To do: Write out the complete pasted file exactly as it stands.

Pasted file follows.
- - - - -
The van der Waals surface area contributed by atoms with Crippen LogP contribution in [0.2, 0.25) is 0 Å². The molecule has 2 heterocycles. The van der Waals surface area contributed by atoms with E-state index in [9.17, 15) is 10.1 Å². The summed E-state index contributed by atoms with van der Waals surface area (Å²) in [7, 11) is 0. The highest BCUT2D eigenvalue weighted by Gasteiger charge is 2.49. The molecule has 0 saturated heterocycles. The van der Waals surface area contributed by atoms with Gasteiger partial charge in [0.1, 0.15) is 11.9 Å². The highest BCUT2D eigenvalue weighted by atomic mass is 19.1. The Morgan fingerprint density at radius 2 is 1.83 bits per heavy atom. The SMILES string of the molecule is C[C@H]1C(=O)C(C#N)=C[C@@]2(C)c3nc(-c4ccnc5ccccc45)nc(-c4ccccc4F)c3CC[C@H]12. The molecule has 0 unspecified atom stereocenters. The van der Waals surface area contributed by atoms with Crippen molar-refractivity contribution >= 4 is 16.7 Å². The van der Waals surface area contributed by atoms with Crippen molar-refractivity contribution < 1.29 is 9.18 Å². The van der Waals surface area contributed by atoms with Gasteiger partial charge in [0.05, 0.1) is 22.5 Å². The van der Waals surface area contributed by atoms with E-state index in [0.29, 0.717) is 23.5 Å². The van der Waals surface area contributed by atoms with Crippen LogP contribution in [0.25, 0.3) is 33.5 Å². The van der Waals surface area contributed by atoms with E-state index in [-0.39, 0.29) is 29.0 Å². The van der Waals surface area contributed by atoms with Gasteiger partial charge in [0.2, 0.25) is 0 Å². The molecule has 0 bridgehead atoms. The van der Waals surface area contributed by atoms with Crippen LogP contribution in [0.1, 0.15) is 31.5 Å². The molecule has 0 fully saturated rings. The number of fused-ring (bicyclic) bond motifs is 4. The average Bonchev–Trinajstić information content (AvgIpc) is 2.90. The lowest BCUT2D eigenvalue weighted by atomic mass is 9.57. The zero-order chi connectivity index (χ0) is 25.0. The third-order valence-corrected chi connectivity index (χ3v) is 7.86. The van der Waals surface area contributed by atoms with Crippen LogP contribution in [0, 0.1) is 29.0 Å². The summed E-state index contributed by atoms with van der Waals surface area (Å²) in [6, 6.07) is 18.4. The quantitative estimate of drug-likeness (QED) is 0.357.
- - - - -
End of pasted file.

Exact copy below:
The van der Waals surface area contributed by atoms with Crippen LogP contribution in [0.2, 0.25) is 0 Å². The molecule has 2 heterocycles. The van der Waals surface area contributed by atoms with E-state index in [9.17, 15) is 10.1 Å². The summed E-state index contributed by atoms with van der Waals surface area (Å²) in [7, 11) is 0. The highest BCUT2D eigenvalue weighted by Gasteiger charge is 2.49. The molecule has 0 saturated heterocycles. The van der Waals surface area contributed by atoms with Gasteiger partial charge in [0.1, 0.15) is 11.9 Å². The highest BCUT2D eigenvalue weighted by atomic mass is 19.1. The Morgan fingerprint density at radius 2 is 1.83 bits per heavy atom. The SMILES string of the molecule is C[C@H]1C(=O)C(C#N)=C[C@@]2(C)c3nc(-c4ccnc5ccccc45)nc(-c4ccccc4F)c3CC[C@H]12. The molecule has 0 unspecified atom stereocenters. The van der Waals surface area contributed by atoms with Crippen molar-refractivity contribution >= 4 is 16.7 Å². The van der Waals surface area contributed by atoms with Crippen molar-refractivity contribution < 1.29 is 9.18 Å². The van der Waals surface area contributed by atoms with Gasteiger partial charge in [0.05, 0.1) is 22.5 Å². The van der Waals surface area contributed by atoms with E-state index in [0.29, 0.717) is 23.5 Å². The van der Waals surface area contributed by atoms with Crippen LogP contribution in [0.25, 0.3) is 33.5 Å². The van der Waals surface area contributed by atoms with E-state index in [-0.39, 0.29) is 29.0 Å². The van der Waals surface area contributed by atoms with Gasteiger partial charge in [0.2, 0.25) is 0 Å². The molecule has 0 bridgehead atoms. The van der Waals surface area contributed by atoms with Crippen LogP contribution in [0.1, 0.15) is 31.5 Å². The molecule has 0 fully saturated rings. The number of fused-ring (bicyclic) bond motifs is 4. The average Bonchev–Trinajstić information content (AvgIpc) is 2.90. The lowest BCUT2D eigenvalue weighted by atomic mass is 9.57. The zero-order chi connectivity index (χ0) is 25.0. The third-order valence-corrected chi connectivity index (χ3v) is 7.86. The van der Waals surface area contributed by atoms with Crippen LogP contribution in [0, 0.1) is 29.0 Å². The summed E-state index contributed by atoms with van der Waals surface area (Å²) in [6, 6.07) is 18.4. The quantitative estimate of drug-likeness (QED) is 0.357.